AlmightySnoo t1_jecum2v wrote

I think this sub should start enforcing the explicit mention of "NOT FREE (AS IN FREEDOM)" in the title and/or flair when people use the word "open-source" when there are restrictions in place. Yes technically there's no lie, but it's still misleading (often intentionally) since many conflate open-source with free software (proof in the comments when you have people asking about it). We should be discouraging this trend of "Smile! You should be happy I'm showing you the code, but you should only use it the way I tell you to" that OpenAI started, it's a huge regression and it feels like we're back to the dark days before the GPL.


AlmightySnoo OP t1_j9c56bx wrote

>It’s not even using the generative model for anything useful.

Thank you, that's literally what I meant in my second paragraph. They're literally training the GAN to learn Dirac distributions. The noise has no use, and the discriminator eventually ends up learning to do roughly the job of a simple squared loss.


AlmightySnoo OP t1_j9c2trd wrote

>It doesn’t seem like plagiarism, since they do ample citation.

It is when you are pretending to do things differently while in practice you do the exact same thing and add a useless layer (the GAN) to give the false impression of novelty. Merely citing sources in such cases doesn't shield you from being accused of plagiarism.

>As far as the justification goes, there are some generative based approaches for solving parametric PDEs even now.

Not disputing that there might be papers out there where the use is justified, of course there are skilled researchers with academic integrity. But again, in this paper, and the ones I'm talking about in general, the setting is exactly as in my 2nd paragraph, where the use of GANs is clearly not justified at all.

>but I don’t think it’s that bad

Again, in the context of my second paragraph (because that's literally what they're doing), it is bad.


AlmightySnoo t1_j3fa93g wrote

Excerpt from pages 8 and 9:

>Unfortunately, the formal infinite-width limit, n -> ∞, leads to a poor model of deep neural networks: not only is infinite width an unphysical property for a network to possess, but the resulting trained distribution also leads to a mismatch between theoretical description and practical observation for networks of more than one layer. In particular, it’s empirically known that the distribution over such trained networks does depend on the properties of the learning algorithm used to train them. Additionally, we will show in detail that such infinite-width networks cannot learn representations of their inputs: for any input x, its transformations in the hidden layers will remain unchanged from initialization, leading to random representations and thus severely restricting the class of functions that such networks are capable of learning. Since nontrivial representation learning is an empirically demonstrated essential property of multilayer networks, this really underscores the breakdown of the correspondence between theory and reality in this strict infinite-width limit.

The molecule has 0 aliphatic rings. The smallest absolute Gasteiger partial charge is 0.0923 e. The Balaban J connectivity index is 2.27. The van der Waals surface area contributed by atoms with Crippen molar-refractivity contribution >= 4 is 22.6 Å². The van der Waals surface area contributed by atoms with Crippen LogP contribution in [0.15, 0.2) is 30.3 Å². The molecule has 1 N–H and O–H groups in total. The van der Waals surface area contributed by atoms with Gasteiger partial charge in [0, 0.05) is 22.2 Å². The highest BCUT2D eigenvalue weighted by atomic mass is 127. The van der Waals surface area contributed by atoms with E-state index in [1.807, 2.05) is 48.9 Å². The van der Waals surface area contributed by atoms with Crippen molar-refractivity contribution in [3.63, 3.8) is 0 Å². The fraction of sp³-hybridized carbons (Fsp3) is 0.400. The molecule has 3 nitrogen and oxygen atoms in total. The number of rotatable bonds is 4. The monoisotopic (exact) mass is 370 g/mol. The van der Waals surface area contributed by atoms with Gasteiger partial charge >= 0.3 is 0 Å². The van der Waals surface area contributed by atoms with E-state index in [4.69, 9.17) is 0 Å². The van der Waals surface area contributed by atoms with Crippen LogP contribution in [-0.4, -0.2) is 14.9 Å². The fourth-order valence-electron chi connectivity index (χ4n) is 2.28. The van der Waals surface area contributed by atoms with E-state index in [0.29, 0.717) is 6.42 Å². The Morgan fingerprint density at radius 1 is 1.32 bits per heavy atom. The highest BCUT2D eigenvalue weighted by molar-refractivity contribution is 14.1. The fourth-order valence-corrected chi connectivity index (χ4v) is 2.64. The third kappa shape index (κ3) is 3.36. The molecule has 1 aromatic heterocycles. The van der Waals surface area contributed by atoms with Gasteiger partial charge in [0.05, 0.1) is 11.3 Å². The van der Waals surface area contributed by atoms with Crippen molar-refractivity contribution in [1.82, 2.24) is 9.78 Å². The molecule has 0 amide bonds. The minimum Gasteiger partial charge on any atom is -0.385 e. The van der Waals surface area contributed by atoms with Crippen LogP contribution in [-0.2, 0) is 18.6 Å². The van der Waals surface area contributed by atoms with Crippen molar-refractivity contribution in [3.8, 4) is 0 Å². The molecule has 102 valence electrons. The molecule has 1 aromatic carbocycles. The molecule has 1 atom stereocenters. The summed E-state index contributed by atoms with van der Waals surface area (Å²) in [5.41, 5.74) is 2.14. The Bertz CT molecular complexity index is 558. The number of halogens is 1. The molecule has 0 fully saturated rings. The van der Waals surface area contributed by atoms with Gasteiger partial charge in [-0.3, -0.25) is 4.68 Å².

>From the theoretical perspective, the problem with this limit is the washing out
of the fine details at each neuron due to the consideration of an infinite number of incoming signals. In particular, such an infinite accumulation completely eliminates the subtle correlations between neurons that get amplified over the course of training for representation learning.


AlmightySnoo t1_j32s8ve wrote

Also this. $AMD still makes it explicit that they officially support Rocm only on CDNA GPUs, and even then it's only under Linux. That's an immediate turn off for lots of beginner GPGPU programmers who'll immediately flock to CUDA as it works with any not too old gaming GPU from Nvidia. It's astonishing how Lisa Su still hasn't realized the gravity of this blunder.


AlmightySnoo t1_iywjf4u wrote

Mistakes like these can happen for a variety of reasons (bug, typo in the code, forgot to disable some flag that you were using for dirty and fast results during your trials, etc...) and it's actually a good thing they rectified the results.

Why do you always have to assume malicious intent and rush to Reddit with a throwaway account to shame the authors? smh


AlmightySnoo t1_is5twx8 wrote

You're memory-bound on neural network problems as frameworks usually perform multiple load/stores from/in the GPU's global RAM at each activation/layer. Operator fusion as done for example by PyTorch's JIT compiler helps a bit but it cannot fuse operators with a matrix multiplication since the latter is usually done using cuBLAS. NN frameworks need to rethink this "okay efficient matrix multiplication algos aren't trivial so let's delegate this to a blackbox code like cublas" mentality as I think it's a shameful waste of chip power and caps the potential of GPUs.